Takeaways from the Vols’ win at Bristol

Tennessee got over a sluggish start during the Battle at Bristol to thump Virginia Tech, 45-24. Robert Hughes gives his most important takeaways from the Vols’ performance.

Photo by Sumner Gilliam

Tennessee players Ethan Wolf and Alexis Johnson celebrate after the Battle at Bristol on Sept. 10, 2016. Photo by Sumner Gilliam.

After some early problems getting the engines up and running, Tennessee was able to race past Virginia Tech in a 45-24 victory on Saturday and wave the checkered flag.

The Volunteers, as they did against Appalachian State, got off to an abysmal start. Poor offensive line play and defensive miscues allowed the Hokies to jump out to an early 14-0 lead in the first quarter. A Virginia Tech fumble early in the second quarter by gave the Vols the jump-start they needed to get in gear. After that point, Tennessee never let off the throttle.

Here are a few takeaways from Tennessee’s victory.

Tennessee’s offense will be fine this season.

Offensive coordinator Mike DeBord faced ruthless criticism after Tennessee’s win against Appalachian State for the team’s inability to pass the ball downfield, along with the over-reliance on the run game. On Saturday against Virginia Tech, Tennessee tried too hard to create downfield passes in the first quarter and relied very little on the rushing threat, which also proved ineffective. After three drives ended in punts, Tennessee began to mix up the play-calling with read options and short passes, and the offense never looked back. If Tennessee can play within themselves and keep Josh Dobbs as a running threat, no defense can stop the Vols. Tennessee has explosive receivers in Josh Malone and Preston Williams, but isn’t made to beat teams deep consistently. The option with premier rushers Dobbs, Jalen Hurd and Alvin Kamara sets up the passing game, which is what the Volunteers were able to do Saturday night. If DeBord replicates that play calling for the rest of the season, Tennessee fans won’t need to worry about the offense.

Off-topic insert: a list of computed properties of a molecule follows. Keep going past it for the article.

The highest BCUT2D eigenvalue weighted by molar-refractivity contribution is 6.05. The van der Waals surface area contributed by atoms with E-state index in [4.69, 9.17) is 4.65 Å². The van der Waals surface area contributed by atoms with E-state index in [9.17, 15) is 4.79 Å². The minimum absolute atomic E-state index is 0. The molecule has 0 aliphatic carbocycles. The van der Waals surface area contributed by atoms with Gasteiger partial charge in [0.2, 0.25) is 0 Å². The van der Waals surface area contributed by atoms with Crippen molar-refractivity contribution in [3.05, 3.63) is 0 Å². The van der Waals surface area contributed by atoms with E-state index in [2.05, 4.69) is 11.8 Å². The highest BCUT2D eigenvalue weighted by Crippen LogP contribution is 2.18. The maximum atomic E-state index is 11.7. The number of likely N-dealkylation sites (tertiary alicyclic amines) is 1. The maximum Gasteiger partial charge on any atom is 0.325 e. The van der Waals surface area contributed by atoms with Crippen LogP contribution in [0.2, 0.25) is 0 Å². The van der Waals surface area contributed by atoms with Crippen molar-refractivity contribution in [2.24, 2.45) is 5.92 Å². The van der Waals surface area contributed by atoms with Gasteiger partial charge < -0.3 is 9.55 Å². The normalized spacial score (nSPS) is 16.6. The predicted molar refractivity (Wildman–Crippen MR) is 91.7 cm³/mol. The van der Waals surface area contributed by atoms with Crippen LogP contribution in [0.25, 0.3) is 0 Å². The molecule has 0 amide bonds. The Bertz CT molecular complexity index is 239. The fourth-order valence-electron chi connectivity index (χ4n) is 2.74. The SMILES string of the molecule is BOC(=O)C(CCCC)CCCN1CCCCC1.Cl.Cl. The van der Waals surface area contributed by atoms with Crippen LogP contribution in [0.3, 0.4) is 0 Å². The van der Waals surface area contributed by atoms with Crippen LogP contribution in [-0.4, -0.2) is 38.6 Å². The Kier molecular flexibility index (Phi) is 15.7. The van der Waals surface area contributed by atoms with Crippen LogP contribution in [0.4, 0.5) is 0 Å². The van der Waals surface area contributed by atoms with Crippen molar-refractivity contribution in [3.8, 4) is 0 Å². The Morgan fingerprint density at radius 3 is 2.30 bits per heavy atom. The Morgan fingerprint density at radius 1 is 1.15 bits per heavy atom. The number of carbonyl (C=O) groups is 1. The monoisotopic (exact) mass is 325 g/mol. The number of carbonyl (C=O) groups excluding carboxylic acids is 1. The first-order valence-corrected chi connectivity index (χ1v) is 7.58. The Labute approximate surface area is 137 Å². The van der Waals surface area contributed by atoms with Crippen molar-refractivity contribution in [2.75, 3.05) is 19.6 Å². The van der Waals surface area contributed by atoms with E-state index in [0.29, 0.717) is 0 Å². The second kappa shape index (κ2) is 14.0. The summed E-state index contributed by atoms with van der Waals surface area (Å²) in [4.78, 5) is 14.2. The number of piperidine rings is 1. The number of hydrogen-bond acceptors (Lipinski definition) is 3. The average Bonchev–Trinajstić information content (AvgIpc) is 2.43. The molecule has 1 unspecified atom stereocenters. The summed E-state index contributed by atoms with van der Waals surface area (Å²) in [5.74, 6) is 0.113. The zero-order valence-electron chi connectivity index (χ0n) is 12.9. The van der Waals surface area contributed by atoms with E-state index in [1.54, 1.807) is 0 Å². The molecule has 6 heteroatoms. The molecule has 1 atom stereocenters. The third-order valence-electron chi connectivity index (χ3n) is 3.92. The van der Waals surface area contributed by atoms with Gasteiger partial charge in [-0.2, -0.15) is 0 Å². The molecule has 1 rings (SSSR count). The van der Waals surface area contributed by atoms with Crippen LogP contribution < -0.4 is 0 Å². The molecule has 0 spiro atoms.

Third downs are a problem.

Tennessee’s defense couldn’t get off the field in the first quarter, allowing Virginia Tech to convert on four-out-of-five third downs. The Vols stuffed the Hokies on first and second down, but let Hokie quarterback Jerod Evans make plays with his legs, ultimately leading to first downs. On the offensive side of the ball, Tennessee converted an less-than-ideal 23 percent of its third downs. Although the defense only allowed two third-down conversions in the second half, the offense was only able to convert two third downs in that time frame.

The Vols’ defense is a turnover-forcing machine.

Tennessee recovered five fumbles on Saturday. Yes, five. It’s hard enough to force five fumbles, but to have the awareness (and luck) to recover the ball all five times is impressive. Shy Tuttle’s recovery on a high snap was especially impressive because he had to beat an offensive lineman, a quarterback and a running back to the ball — and did just that (you can see that play at the 3:27 mark here). Although one fumble recovery came off of a muffed punt, it still took a clutch play by Micah Abernathy to save the ball before it skipped out of bounds. Like last week against Appalachian State, it took a turnover to give the offense new life. The Vols’ defense likes to pride itself in being the “Orange Swarm,” and it earned that name in Bristol. Gang tackling and relentless pursuit of the ball gave Tennessee extra chances on offense, and that proved to be the winning edge.

Final takeaway

Tennessee was able to overcome early adversity on both sides of the ball to eventually zoom past Virginia Tech, 45-24. With an impressive win over a quality opponent on the biggest stage in college football history, Tennessee is poised to reclaim its spot as a national powerhouse.

Edited by Nathan Odom

Featured image by Sumner Gilliam